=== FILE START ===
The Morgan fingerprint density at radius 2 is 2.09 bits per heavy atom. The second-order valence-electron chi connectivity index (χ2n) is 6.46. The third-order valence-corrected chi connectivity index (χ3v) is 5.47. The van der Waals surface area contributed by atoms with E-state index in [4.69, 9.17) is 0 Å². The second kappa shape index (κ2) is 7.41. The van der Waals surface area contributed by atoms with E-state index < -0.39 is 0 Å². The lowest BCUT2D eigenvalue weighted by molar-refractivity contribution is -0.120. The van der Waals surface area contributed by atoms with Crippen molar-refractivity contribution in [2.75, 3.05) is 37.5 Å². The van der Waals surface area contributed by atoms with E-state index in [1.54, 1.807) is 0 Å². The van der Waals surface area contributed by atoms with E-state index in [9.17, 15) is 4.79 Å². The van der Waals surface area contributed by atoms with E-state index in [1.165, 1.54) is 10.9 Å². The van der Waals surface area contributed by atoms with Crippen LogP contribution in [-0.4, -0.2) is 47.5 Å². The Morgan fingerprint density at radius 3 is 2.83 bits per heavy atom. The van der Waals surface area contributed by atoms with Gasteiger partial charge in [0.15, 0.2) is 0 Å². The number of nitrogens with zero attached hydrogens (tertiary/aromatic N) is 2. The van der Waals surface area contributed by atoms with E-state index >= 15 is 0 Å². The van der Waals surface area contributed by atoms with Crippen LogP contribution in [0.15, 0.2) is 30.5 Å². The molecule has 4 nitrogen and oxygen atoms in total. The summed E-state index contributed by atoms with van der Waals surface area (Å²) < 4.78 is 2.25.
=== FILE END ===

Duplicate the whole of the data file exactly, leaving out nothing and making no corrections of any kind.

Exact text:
The Morgan fingerprint density at radius 2 is 2.09 bits per heavy atom. The second-order valence-electron chi connectivity index (χ2n) is 6.46. The third-order valence-corrected chi connectivity index (χ3v) is 5.47. The van der Waals surface area contributed by atoms with E-state index in [4.69, 9.17) is 0 Å². The second kappa shape index (κ2) is 7.41. The van der Waals surface area contributed by atoms with E-state index < -0.39 is 0 Å². The lowest BCUT2D eigenvalue weighted by molar-refractivity contribution is -0.120. The van der Waals surface area contributed by atoms with Crippen molar-refractivity contribution in [2.75, 3.05) is 37.5 Å². The van der Waals surface area contributed by atoms with E-state index in [1.54, 1.807) is 0 Å². The van der Waals surface area contributed by atoms with E-state index in [9.17, 15) is 4.79 Å². The van der Waals surface area contributed by atoms with E-state index in [1.165, 1.54) is 10.9 Å². The van der Waals surface area contributed by atoms with Crippen LogP contribution in [-0.4, -0.2) is 47.5 Å². The Morgan fingerprint density at radius 3 is 2.83 bits per heavy atom. The van der Waals surface area contributed by atoms with Gasteiger partial charge in [0.15, 0.2) is 0 Å². The number of nitrogens with zero attached hydrogens (tertiary/aromatic N) is 2. The van der Waals surface area contributed by atoms with E-state index >= 15 is 0 Å². The van der Waals surface area contributed by atoms with Crippen LogP contribution in [0.15, 0.2) is 30.5 Å². The molecule has 4 nitrogen and oxygen atoms in total. The summed E-state index contributed by atoms with van der Waals surface area (Å²) < 4.78 is 2.25.